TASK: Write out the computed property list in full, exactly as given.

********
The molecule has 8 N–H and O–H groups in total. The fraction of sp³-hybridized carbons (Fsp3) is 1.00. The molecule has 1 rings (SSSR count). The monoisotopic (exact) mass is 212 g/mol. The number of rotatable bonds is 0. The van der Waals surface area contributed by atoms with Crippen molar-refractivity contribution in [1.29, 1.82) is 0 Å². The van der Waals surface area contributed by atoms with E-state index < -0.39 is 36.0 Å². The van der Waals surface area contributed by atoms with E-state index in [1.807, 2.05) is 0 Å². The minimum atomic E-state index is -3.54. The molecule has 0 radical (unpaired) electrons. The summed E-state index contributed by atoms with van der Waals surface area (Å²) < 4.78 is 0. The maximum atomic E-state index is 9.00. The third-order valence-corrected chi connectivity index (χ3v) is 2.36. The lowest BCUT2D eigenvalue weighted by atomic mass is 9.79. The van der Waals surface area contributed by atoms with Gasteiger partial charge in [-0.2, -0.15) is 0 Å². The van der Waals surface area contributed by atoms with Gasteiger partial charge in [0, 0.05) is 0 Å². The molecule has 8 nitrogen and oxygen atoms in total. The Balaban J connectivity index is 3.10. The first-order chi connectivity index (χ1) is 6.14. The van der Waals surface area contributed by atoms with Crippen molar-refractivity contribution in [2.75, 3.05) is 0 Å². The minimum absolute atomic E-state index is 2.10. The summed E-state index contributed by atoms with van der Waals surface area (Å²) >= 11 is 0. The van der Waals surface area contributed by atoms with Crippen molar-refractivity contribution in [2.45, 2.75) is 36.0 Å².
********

The molecule has 8 N–H and O–H groups in total. The fraction of sp³-hybridized carbons (Fsp3) is 1.00. The molecule has 1 rings (SSSR count). The monoisotopic (exact) mass is 212 g/mol. The number of rotatable bonds is 0. The van der Waals surface area contributed by atoms with Crippen molar-refractivity contribution in [1.29, 1.82) is 0 Å². The van der Waals surface area contributed by atoms with E-state index < -0.39 is 36.0 Å². The van der Waals surface area contributed by atoms with E-state index in [1.807, 2.05) is 0 Å². The minimum atomic E-state index is -3.54. The molecule has 0 radical (unpaired) electrons. The summed E-state index contributed by atoms with van der Waals surface area (Å²) < 4.78 is 0. The maximum atomic E-state index is 9.00. The third-order valence-corrected chi connectivity index (χ3v) is 2.36. The lowest BCUT2D eigenvalue weighted by atomic mass is 9.79. The van der Waals surface area contributed by atoms with Gasteiger partial charge in [-0.2, -0.15) is 0 Å². The van der Waals surface area contributed by atoms with Gasteiger partial charge in [0, 0.05) is 0 Å². The molecule has 8 nitrogen and oxygen atoms in total. The Balaban J connectivity index is 3.10. The first-order chi connectivity index (χ1) is 6.14. The van der Waals surface area contributed by atoms with Crippen molar-refractivity contribution in [2.75, 3.05) is 0 Å². The minimum absolute atomic E-state index is 2.10. The summed E-state index contributed by atoms with van der Waals surface area (Å²) >= 11 is 0. The van der Waals surface area contributed by atoms with Crippen molar-refractivity contribution in [2.45, 2.75) is 36.0 Å².